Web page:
I'm taking photos of things that make me happy. I explain why in part one, here. There's also parts two, three, and four.
I felt sick so stayed home most of the day - missing the pub quiz run by my friend. He doesn't like being named on the internet so I'll call him 'The English Magnus Magnusson.'
Pub quizzes are fun, and TEMM does a world class job. He does 6 rounds with breaks to give you time to booze up, so Jen came home quite late. She told me the three questions she got right.
"Three?" I said, surprised and impressed.
"Yes. I got Zinc, Chinchillas, and the last question."
"What was the last question?"
"The last question was, 'What was the answer to the first question in the first round?' I was the only one who remembered."
"That's diabolical," I said, smiling. "Pure evil."
|Diabolical! I love it. Laughing out loudz!|
I was still poorly, but Jen forced me to go for a constitutional. We went to her stable and walked around with her horse while I asked questions like "Do horses go to heaven?" and "When your horse looks at me does he see a large hamburger?"
When we got home I was very tired and felt more ill and had regressed to the age of about 7 - I was whining, moaning, and feeling sorry for myself. So Jen offered to cheer me up with a home-made banana split.
Still quite ill, I had to go to one class which I couldn't cancel. I complained about being sick, saying how it was messing up my happiness project. The student asked about it, so I described it.
As I was talking, a random thought popped into my head and I laughed. It was the way a French acquaintance said the word 'happiness' (the acquaintance occasionally featured on this blog until she moved 18,376 kilometres away). "A penis is very important to me," she used to say. "There's nothing I want more than a penis. Why hare you laffink?"
Since this project requires photos for every happy moment, here's a picture which shows either happiness or a penis - depending on how awful you are:
Fully recovered, walking home at lunchtime, I noticed some shenanigans up ahead. A trio of wannabe street toughs, approximate age 12, were pushing each other into the paths of pedestrians. After each successful shove, they descended into fits of giggles.
For a while it seemed like harmless tomfoolery, until they jostled an older woman with walking difficulties. They seemed to find her a hilarious target, and that triggered my righteous anger.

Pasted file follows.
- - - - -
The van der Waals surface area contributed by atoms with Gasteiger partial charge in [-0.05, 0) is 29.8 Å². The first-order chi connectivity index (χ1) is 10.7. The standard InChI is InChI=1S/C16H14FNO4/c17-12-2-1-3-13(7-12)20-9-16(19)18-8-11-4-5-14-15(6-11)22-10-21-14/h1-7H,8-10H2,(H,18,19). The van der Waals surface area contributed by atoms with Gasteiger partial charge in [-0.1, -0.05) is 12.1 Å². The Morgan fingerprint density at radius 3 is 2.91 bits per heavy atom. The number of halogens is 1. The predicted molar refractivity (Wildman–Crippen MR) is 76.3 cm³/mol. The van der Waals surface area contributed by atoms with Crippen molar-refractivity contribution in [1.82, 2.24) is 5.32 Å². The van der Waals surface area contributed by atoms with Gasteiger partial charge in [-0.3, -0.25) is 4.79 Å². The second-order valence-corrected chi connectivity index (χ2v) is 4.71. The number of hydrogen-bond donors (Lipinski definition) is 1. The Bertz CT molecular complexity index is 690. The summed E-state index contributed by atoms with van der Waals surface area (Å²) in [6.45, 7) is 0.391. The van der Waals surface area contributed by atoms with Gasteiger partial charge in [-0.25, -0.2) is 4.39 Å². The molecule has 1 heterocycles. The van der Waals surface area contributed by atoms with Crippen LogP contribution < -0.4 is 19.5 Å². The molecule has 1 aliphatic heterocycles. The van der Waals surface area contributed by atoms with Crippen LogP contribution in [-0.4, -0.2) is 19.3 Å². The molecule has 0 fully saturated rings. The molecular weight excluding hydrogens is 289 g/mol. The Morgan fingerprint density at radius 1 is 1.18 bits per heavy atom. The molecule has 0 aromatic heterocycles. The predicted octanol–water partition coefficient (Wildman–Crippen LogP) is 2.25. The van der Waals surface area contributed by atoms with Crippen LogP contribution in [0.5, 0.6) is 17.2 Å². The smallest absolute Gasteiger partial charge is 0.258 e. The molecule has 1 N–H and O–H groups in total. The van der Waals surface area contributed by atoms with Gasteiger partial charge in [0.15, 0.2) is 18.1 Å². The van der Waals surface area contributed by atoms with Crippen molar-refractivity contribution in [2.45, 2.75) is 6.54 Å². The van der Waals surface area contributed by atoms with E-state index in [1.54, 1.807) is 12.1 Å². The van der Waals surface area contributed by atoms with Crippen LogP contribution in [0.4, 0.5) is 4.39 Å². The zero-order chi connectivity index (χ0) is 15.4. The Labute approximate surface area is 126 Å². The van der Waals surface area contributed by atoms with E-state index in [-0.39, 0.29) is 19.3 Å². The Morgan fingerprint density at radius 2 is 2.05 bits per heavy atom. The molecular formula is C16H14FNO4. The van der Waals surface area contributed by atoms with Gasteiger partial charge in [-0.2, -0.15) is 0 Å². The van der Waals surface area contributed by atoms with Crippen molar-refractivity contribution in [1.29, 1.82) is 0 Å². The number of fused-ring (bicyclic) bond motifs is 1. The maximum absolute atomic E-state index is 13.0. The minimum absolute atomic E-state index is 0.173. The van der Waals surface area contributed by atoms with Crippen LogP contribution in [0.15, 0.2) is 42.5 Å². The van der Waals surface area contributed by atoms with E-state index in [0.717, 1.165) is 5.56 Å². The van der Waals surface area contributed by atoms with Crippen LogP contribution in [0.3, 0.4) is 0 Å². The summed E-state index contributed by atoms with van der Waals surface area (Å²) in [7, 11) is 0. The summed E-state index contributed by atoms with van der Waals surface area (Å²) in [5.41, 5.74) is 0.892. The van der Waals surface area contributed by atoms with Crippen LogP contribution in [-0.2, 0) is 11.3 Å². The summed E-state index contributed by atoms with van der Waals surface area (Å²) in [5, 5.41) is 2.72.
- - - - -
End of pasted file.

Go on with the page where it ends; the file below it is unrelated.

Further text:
I walked in their direction and as I approached, one kid stopped, causing his mate to instinctively stop in my path. I had to admire the first kid's timing, but I was expecting it and already had my retaliation prepared. My hand was raised to "adjust my earphones" and I caught the second kid a whack in the head with my elbow.
The first kid found this hilarious, so the third kid turned round to see what was so funny. I pretended to look behind me - this action naturally brought my opposite arm up, where it connected with his obnoxious little skull.
Justice is the very essence of a happy society.
I was sitting at my desk touch-typing like a troubadour. Jen came over to see what I was up to. I was working from some notes about the happiness project. The first one said 'a penis' (my note for Day 31).
"Huh?" she said.
"What?" I said.
"What's a penis?"
I just stared at her. Never interrupt your enemy when she's making a mistake.
She pressed on: "What's a penis? Why is it there?"
"I want to know why you've got a penis!"
Seriously. That happened.
Another penis picture:
When I was a kid, I'd get excited about a computer game and tell my mum how amazing it was. Paradroid! Lords of Chaos! Emlyn Hughes International Soccer! My goal, I guess, was to make her want to play it. She never did.
Eventually I stopped being evangelical about games.
Today I downloaded an iphone game so amazing I relapsed into a youthful state of pure whoop. Instead of telling Jen how great the game was, I placed my phone in her hand and told her I'd brush her teeth if she didn't play it.
Her reluctance lasted the ten seconds it took her to understand the game's ingenious concept. It was just as satisfying watching her solve the puzzles as it was solving them myself.
The game is called Monument Valley and it's very simple. You have a little character which you must move to the top of the screen. Each screen looks like a beautiful MC Escher drawing. There is dreamy music. A typical puzzle involves you rotating the view so that the perspective changes and a path at the bottom suddenly connects to one at the top.
Here's the first puzzle. Can you work out what to do?
Argh! It's so much fun. I'm literally rationing myself to one level per day because I know there aren't that many.
Mood: Half-full of vim and vinegar.
Compliments: "You weren't here last week? I didn't notice."
Optimism: I'm pretty sure the next 7 days will be better than this 7, because a) I won't be sick half the week and b) it's my birthday week! Yay!